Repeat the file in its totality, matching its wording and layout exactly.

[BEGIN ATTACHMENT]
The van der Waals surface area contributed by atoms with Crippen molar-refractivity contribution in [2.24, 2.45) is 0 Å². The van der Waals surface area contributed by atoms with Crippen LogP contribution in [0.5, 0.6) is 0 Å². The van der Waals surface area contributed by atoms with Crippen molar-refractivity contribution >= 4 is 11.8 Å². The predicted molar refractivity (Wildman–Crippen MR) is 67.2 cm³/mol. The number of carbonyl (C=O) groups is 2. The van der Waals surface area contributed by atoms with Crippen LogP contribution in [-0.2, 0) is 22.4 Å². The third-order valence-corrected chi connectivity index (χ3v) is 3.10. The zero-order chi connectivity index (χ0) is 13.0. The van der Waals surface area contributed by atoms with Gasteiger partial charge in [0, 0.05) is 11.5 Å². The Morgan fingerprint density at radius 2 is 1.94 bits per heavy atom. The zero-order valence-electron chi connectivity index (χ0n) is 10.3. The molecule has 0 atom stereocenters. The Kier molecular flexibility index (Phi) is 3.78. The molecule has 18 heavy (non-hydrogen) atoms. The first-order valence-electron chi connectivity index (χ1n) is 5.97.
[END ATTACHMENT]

The van der Waals surface area contributed by atoms with Crippen molar-refractivity contribution in [2.24, 2.45) is 0 Å². The van der Waals surface area contributed by atoms with Crippen LogP contribution in [0.5, 0.6) is 0 Å². The van der Waals surface area contributed by atoms with Crippen molar-refractivity contribution >= 4 is 11.8 Å². The predicted molar refractivity (Wildman–Crippen MR) is 67.2 cm³/mol. The number of carbonyl (C=O) groups is 2. The van der Waals surface area contributed by atoms with Crippen LogP contribution in [-0.2, 0) is 22.4 Å². The third-order valence-corrected chi connectivity index (χ3v) is 3.10. The zero-order chi connectivity index (χ0) is 13.0. The van der Waals surface area contributed by atoms with Gasteiger partial charge in [0, 0.05) is 11.5 Å². The Morgan fingerprint density at radius 2 is 1.94 bits per heavy atom. The zero-order valence-electron chi connectivity index (χ0n) is 10.3. The molecule has 0 atom stereocenters. The Kier molecular flexibility index (Phi) is 3.78. The molecule has 18 heavy (non-hydrogen) atoms. The first-order valence-electron chi connectivity index (χ1n) is 5.97.